There is some biological evidence for this assertion. In 1887 Charles Bessey, botany professor at the University of Nebraska, reported finding a “meeting place” of eastern and western floras in western Rock County’s Niobrara Valley, near the mouth of Long Pine Creek, at 99.8 degrees west latitude. Roger T. Peterson vacillated in selecting the western terminus of coverage in early editions of his classic Field Guide to the Birds of Eastern and Central North America, but by its fourth (1980) edition he had chosen the 100th meridian, the approximate longitudinal midpoint of the Great Plains. In a 1978 analysis of the zoogeography of more than two hundred species of breeding birds in the Great Plains, I also concluded that the 100th meridian represents a fairly accurate division point between eastern and western bird faunas, and it also closely conforms to the middle of several hybrid zones that exist in several of the occasionally interbreeding species of Great Plains birds.
Our life is an apprenticeship to the truth that around every circle another can be drawn; that there is no end in nature, but every end is a beginning; that there is always another dawn risen on mid-noon, and under every deep a lower deep opens. —Ralph Waldo Emerson, Essays, First Series: Circles, 1841
I love wooded ravines but love them a little less on humid summer days when mosquitoes also love them. My prairie friends complain of sylvan claustrophobia, but I take comfort in leafy embrace. I was raised where the tallgrass prairies and woodlands of the east thin into shortgrass prairies and oak savanna holdouts to the west. For me the woods have meant shade and water and amphibians who, like me, live in the Plains but dream in deep time and forested reverie. The vocation of the mosquito swarm is to perturb me into wakefulness or profanity at least. But I want to go deeper still to find the circle within the circle, the place were light makes a threshold of darkness, the place were new realities open as the earth narrows, the place where “the tempered light of the woods is like a perpetual morning...” as Emerson found.*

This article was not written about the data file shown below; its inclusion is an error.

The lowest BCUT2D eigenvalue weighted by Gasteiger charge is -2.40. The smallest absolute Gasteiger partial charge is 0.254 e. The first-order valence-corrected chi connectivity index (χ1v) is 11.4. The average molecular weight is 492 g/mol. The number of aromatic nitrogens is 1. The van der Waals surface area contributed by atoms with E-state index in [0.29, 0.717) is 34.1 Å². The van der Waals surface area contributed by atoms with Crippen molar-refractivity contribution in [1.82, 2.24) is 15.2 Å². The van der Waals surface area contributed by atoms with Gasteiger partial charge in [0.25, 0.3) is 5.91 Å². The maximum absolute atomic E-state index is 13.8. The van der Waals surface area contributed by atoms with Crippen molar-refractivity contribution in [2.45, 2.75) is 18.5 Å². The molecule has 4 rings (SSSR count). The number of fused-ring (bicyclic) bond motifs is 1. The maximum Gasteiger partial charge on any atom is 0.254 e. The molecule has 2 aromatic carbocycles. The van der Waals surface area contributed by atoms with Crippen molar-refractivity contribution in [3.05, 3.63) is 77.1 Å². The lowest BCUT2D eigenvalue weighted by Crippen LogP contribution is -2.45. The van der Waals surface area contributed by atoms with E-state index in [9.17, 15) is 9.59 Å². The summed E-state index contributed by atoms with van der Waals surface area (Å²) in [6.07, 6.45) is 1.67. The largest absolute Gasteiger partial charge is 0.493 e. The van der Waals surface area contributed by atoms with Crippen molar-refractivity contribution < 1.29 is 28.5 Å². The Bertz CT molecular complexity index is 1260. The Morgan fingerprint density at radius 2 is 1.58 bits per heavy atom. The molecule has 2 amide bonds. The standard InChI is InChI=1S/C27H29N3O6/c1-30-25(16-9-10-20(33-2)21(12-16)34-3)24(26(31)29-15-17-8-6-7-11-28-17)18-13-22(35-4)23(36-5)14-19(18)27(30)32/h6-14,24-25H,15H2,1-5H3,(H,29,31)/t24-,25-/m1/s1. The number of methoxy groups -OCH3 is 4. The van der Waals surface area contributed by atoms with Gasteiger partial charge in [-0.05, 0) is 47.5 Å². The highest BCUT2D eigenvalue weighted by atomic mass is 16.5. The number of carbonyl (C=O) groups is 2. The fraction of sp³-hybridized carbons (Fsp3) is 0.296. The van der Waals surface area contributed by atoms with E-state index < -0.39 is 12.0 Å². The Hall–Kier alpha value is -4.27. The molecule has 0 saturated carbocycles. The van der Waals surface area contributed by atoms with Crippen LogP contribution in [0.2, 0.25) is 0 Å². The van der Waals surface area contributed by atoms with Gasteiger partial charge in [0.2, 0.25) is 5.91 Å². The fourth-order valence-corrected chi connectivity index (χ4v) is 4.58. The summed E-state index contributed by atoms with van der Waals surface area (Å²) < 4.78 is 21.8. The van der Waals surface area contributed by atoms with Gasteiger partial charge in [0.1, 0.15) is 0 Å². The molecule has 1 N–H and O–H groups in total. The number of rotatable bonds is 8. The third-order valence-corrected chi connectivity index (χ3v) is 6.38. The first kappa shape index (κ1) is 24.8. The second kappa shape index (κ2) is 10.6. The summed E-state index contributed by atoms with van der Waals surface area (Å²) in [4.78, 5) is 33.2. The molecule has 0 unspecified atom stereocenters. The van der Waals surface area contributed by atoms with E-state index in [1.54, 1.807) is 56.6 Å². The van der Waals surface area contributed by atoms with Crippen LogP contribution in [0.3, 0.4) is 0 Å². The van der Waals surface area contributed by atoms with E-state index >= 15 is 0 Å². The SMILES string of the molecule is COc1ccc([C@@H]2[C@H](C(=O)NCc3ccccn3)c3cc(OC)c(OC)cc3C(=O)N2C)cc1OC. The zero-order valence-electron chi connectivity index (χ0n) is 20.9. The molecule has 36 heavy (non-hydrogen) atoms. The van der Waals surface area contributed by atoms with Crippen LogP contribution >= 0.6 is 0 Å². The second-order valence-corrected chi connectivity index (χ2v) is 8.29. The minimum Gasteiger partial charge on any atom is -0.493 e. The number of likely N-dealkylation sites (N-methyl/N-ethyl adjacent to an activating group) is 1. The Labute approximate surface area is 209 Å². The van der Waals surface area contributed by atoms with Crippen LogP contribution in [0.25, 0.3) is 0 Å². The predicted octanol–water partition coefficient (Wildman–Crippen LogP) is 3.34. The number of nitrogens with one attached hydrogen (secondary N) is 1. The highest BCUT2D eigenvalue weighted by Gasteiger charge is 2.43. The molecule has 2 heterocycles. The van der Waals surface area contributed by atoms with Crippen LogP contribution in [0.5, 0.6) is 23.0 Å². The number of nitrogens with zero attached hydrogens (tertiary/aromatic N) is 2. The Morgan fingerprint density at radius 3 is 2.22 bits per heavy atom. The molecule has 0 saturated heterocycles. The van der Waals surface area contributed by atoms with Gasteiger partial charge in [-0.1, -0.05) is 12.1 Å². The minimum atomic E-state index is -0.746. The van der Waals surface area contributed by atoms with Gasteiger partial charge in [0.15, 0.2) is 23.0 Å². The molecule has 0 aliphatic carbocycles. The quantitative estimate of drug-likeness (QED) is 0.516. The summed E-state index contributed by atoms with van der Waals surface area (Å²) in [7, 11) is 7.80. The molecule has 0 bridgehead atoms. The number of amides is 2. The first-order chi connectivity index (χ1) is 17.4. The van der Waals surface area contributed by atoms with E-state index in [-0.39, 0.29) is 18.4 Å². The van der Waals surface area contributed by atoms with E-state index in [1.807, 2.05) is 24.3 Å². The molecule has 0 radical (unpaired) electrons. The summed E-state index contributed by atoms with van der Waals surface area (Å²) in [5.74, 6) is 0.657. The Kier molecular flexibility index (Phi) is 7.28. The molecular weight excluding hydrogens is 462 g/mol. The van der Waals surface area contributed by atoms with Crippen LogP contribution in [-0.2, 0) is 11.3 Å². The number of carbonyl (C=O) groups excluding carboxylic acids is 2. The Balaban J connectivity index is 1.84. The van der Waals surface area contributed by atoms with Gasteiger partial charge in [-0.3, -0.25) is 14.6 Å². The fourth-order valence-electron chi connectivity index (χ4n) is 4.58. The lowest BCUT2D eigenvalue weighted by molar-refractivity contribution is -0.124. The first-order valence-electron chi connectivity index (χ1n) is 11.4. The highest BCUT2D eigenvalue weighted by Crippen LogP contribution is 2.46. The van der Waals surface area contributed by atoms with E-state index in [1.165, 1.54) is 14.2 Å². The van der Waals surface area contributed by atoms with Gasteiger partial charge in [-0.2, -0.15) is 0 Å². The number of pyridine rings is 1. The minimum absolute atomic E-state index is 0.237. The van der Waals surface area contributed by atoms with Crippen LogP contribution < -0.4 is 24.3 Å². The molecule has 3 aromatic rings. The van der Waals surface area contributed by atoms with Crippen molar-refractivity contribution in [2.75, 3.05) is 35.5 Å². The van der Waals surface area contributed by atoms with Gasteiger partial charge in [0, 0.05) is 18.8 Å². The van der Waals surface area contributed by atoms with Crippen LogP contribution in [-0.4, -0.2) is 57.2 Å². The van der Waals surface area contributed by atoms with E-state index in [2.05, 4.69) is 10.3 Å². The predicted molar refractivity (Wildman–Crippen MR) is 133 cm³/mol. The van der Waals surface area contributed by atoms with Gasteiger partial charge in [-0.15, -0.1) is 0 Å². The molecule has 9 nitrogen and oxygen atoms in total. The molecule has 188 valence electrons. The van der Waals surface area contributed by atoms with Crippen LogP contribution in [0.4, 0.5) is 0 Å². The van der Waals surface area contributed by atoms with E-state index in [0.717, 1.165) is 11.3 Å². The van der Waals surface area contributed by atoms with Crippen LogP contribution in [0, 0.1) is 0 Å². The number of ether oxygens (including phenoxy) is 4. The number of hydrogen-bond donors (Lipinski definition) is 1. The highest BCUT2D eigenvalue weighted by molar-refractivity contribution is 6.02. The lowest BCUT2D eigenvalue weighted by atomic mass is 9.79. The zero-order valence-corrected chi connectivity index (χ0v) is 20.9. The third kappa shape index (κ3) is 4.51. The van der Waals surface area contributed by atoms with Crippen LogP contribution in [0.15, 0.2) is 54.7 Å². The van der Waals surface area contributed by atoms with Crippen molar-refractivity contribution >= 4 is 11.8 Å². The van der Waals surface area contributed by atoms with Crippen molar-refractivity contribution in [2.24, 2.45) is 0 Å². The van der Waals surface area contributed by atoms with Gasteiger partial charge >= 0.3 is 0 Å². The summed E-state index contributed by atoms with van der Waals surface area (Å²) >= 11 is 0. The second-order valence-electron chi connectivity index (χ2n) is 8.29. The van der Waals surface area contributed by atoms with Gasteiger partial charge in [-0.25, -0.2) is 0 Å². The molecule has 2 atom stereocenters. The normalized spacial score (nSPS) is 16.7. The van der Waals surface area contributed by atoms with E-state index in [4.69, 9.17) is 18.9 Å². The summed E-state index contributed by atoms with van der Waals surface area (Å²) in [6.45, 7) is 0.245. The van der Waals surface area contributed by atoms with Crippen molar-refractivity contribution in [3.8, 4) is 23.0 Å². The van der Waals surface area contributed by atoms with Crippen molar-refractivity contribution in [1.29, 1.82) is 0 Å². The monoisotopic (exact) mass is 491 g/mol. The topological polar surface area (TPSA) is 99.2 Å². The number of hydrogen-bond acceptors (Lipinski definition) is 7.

How many parents would allow their two-year-old to play in the street alone because they wanted the child to learn from experience to avoid dangerous situations? I suspect the answer is zero to none. And yet some young parents who have not experienced the illnesses for which we immunize elect to decline this life-saving technology for their children. In most instances a child left to play in the street would not be harmed because cars would avoid hitting her or she would run back to the safe yard. But why take a chance? Wouldn’t it be better to teach the child to stay out of the street even if they cried because they wanted to stay in this dangerous environment?
Although the recurrence of childhood diseases is more of a problem in other areas of the US, such as California where the recent Disneyland experience has led to an outbreak of measles around the country, we do have whooping cough and other childhood diseases here in Lincoln and Nebraska.
Last month Leonard Pitts Jr. spoke powerfully about the intersections of class and race at the Twenty-ninth Peacemaking Workshop in Lincoln. He advocated connecting these facets of social reality and emphasized the importance of economic analysis. Two of the strongest populist movements of the last five years, Occupy Wall Street and Black Lives Matter, have both resisted exploitative material practices. Racial capitalism continues to perpetrate violence against us.